From the winner of the 2021 Nobel Prize in Literature, a powerful story of exile, migration, and betrayal.
Salim has always known that his father does not want him. Living with his parents and his adored Uncle Amir in a house full of secrets, he is a bookish child, a dreamer haunted by night terrors. It is the 1970s and Zanzibar is changing. Tourists arrive, the island's white sands obscuring the memory of recent conflict--the longed-for independence from British colonialism swiftly followed by bloody revolution. When his father moves out, retreating into disheveled introspection, Salim is confused and ashamed. His mother does not discuss the change, nor does she explain her absences with a strange man; silence is layered on silence.
When glamorous Uncle Amir, now a senior diplomat, offers Salim an escape, the lonely teenager travels to London for college. But nothing has prepared him for the biting cold and seething crowds of this hostile city. Struggling to find a foothold, and to understand the darkness at the heart of his family, he must face devastating truths about those closest to him--and about love, sex, and power. Evoking the immigrant experience with unsentimental precision and profound understanding, Gravel Heart is a powerfully affecting story of isolation, identity, belonging, and betrayal, and Abdulrazak Gurnah's most astonishing achievement.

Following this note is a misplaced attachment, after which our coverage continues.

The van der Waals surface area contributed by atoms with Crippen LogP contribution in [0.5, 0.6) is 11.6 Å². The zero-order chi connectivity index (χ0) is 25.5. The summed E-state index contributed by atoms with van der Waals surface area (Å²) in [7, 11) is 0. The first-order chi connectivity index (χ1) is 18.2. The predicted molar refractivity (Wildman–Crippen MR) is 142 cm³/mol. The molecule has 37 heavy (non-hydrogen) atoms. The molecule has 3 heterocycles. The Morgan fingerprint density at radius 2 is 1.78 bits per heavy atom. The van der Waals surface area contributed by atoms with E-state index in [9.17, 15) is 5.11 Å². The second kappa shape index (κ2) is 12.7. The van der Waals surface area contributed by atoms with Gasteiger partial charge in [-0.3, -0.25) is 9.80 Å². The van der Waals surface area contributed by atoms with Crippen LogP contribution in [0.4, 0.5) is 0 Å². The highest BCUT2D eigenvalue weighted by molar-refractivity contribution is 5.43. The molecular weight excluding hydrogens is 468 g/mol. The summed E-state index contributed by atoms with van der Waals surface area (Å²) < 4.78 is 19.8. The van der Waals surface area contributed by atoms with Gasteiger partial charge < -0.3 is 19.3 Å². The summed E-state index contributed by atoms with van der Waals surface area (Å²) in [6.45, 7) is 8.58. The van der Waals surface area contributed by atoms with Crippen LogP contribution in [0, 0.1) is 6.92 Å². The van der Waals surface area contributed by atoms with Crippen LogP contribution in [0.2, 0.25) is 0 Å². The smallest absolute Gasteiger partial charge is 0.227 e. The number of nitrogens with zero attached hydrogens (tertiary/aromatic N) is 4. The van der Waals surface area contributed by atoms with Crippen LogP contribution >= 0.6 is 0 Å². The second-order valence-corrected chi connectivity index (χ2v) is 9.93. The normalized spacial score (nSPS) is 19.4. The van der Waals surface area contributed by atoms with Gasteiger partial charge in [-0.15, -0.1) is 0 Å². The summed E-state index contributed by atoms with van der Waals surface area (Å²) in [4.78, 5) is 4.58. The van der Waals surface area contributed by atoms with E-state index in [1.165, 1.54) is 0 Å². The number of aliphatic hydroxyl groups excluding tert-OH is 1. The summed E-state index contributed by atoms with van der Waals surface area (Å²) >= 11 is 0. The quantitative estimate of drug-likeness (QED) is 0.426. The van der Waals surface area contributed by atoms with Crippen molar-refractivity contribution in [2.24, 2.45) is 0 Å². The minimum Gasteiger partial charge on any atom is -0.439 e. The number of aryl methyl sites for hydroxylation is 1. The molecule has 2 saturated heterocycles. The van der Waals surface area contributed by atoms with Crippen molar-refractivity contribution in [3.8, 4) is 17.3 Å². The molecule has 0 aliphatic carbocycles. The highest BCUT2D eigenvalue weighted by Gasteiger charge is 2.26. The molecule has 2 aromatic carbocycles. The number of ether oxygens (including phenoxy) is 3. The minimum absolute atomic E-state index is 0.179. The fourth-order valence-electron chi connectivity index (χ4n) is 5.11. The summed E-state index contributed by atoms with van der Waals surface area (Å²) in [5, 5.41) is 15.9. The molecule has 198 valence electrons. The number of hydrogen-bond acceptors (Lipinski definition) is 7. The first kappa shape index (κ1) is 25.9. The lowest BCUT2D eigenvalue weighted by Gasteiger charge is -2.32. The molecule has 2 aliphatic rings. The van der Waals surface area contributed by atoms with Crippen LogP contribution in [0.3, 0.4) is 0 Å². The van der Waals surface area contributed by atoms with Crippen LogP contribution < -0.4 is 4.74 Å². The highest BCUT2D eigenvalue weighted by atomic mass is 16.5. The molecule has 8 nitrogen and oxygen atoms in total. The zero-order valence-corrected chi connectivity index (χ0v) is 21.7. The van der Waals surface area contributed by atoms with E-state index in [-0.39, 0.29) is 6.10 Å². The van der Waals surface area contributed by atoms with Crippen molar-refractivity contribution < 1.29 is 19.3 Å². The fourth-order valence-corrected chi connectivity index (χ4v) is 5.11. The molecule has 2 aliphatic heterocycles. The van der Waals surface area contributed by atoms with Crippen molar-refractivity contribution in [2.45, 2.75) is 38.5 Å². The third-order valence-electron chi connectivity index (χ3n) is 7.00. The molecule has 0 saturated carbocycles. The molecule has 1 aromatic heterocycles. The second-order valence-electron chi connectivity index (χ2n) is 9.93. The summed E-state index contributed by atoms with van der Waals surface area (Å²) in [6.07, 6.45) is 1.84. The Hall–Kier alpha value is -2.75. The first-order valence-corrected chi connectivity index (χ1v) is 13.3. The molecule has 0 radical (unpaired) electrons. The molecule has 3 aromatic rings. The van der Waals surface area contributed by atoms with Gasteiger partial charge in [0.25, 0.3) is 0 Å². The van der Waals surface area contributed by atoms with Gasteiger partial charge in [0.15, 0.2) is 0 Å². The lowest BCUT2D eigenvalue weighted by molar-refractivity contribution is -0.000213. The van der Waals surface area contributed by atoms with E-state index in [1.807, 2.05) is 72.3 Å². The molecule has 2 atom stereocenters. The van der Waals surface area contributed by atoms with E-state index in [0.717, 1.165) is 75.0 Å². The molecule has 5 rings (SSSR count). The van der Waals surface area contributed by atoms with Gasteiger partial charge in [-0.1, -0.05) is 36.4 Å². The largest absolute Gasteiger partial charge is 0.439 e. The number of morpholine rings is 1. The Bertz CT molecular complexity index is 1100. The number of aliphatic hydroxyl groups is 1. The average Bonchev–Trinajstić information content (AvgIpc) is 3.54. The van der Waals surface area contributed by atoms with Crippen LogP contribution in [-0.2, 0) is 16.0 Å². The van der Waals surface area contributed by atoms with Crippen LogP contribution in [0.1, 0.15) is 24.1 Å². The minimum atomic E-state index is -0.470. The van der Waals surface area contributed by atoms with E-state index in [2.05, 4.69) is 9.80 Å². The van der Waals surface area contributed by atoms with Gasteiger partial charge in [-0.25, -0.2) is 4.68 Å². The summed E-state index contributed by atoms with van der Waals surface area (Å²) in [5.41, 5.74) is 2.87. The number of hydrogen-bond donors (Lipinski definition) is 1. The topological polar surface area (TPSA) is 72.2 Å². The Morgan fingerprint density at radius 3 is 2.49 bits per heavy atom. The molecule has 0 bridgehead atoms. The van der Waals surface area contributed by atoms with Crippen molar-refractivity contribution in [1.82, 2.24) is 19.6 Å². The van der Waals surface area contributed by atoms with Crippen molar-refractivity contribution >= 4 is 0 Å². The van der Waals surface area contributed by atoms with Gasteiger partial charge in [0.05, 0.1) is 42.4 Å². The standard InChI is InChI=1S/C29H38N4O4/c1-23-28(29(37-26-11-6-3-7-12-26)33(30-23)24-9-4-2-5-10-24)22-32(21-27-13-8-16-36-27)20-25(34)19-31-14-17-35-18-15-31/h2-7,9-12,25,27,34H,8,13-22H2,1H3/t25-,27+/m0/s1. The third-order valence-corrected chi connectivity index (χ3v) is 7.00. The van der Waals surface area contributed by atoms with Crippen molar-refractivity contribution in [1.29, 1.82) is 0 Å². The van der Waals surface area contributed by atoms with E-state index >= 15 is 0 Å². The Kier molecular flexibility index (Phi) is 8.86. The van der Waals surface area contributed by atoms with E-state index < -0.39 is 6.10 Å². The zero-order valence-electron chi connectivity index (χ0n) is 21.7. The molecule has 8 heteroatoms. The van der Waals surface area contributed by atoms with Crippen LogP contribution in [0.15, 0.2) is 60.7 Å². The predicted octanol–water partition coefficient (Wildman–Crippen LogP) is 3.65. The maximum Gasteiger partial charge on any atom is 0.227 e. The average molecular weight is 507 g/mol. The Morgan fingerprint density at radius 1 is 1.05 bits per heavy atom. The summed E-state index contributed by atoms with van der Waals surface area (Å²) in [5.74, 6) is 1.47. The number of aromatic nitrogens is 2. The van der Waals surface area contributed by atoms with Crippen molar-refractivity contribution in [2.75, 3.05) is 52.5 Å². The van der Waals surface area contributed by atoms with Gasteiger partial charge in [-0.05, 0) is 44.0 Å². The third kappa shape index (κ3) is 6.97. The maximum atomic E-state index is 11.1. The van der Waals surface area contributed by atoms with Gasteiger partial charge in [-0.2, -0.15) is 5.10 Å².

About the Author
Abdulrazak Gurnah is the winner of the Nobel Prize in Literature 2021. He is the author of ten novels: Memory of Departure, Pilgrims Way, Dottie, Paradise (shortlisted for the Booker Prize and the Whitbread Award), Admiring Silence, By the Sea (longlisted for the Booker Prize and shortlisted for the Los Angeles Times Book Award), Desertion (shortlisted for the Commonwealth Writers' Prize) The Last Gift, Gravel Heart, and Afterlives, which was shortlisted for the Orwell Prize for Fiction 2021 and longlisted for the Walter Scott Prize. He was Professor of English at the University of Kent, and was a Man Booker Prize judge in 2016. He lives in Canterbury.
“The measured elegance of Gurnah's prose renders his protagonist in a manner almost uncannily real . . . Gurnah's portrayal of student immigrant life in Britain is pleasingly deliberate and precise, and also riveting . . . Even the minor characters in this novel have richly imagined histories that inflect their smallest interactions--one of the loveliest pleasures of this book, and a choice that makes its world exceptionally full.” —New York Times Book Review
“The elegance and control of Gurnah's writing, and his understanding of how quietly and slowly and repeatedly a heart can break, make this a deeply rewarding novel.” —The Guardian
“What sets Gravel Heart apart from the many other books on the immigrant experience are Gurnah's deeper themes . . . Gravel Heart is much more than the story of a boy trying to uncover his family's secret. Ultimately, it's a story about trying find one's place in the world--and that's something we can all to relate to.” —Washington Independent Review of Books